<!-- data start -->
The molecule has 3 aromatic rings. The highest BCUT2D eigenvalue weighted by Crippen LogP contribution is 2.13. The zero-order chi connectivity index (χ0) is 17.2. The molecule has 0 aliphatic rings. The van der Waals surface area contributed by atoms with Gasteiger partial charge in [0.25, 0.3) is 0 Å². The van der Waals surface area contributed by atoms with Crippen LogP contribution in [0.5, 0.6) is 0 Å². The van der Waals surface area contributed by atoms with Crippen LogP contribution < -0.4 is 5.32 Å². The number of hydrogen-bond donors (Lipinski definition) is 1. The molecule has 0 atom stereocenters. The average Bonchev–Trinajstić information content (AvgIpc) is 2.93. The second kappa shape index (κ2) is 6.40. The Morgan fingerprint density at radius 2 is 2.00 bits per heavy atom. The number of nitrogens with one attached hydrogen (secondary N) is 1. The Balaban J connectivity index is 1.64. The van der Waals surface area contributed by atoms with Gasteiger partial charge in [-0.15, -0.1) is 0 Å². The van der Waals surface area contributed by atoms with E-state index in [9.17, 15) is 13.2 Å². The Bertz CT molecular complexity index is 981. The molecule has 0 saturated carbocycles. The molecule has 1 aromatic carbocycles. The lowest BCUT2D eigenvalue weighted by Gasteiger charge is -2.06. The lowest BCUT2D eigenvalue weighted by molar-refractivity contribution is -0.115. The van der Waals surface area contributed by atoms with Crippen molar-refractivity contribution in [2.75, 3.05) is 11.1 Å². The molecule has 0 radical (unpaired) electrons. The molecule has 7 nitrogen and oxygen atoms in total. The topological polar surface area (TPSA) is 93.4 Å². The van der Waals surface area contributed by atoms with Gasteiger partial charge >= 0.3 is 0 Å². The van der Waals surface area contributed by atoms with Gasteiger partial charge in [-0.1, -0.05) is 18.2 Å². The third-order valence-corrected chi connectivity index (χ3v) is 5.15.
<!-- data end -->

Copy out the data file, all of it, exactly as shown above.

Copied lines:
The molecule has 3 aromatic rings. The highest BCUT2D eigenvalue weighted by Crippen LogP contribution is 2.13. The zero-order chi connectivity index (χ0) is 17.2. The molecule has 0 aliphatic rings. The van der Waals surface area contributed by atoms with Gasteiger partial charge in [0.25, 0.3) is 0 Å². The van der Waals surface area contributed by atoms with Crippen LogP contribution in [0.5, 0.6) is 0 Å². The van der Waals surface area contributed by atoms with Crippen LogP contribution < -0.4 is 5.32 Å². The number of hydrogen-bond donors (Lipinski definition) is 1. The molecule has 0 atom stereocenters. The average Bonchev–Trinajstić information content (AvgIpc) is 2.93. The second kappa shape index (κ2) is 6.40. The Morgan fingerprint density at radius 2 is 2.00 bits per heavy atom. The number of nitrogens with one attached hydrogen (secondary N) is 1. The Balaban J connectivity index is 1.64. The van der Waals surface area contributed by atoms with Gasteiger partial charge in [-0.15, -0.1) is 0 Å². The van der Waals surface area contributed by atoms with E-state index in [9.17, 15) is 13.2 Å². The Bertz CT molecular complexity index is 981. The molecule has 0 saturated carbocycles. The molecule has 1 aromatic carbocycles. The lowest BCUT2D eigenvalue weighted by Gasteiger charge is -2.06. The lowest BCUT2D eigenvalue weighted by molar-refractivity contribution is -0.115. The van der Waals surface area contributed by atoms with Crippen molar-refractivity contribution in [2.75, 3.05) is 11.1 Å². The molecule has 0 radical (unpaired) electrons. The molecule has 7 nitrogen and oxygen atoms in total. The topological polar surface area (TPSA) is 93.4 Å². The van der Waals surface area contributed by atoms with Gasteiger partial charge >= 0.3 is 0 Å². The van der Waals surface area contributed by atoms with Gasteiger partial charge in [-0.1, -0.05) is 18.2 Å². The third-order valence-corrected chi connectivity index (χ3v) is 5.15.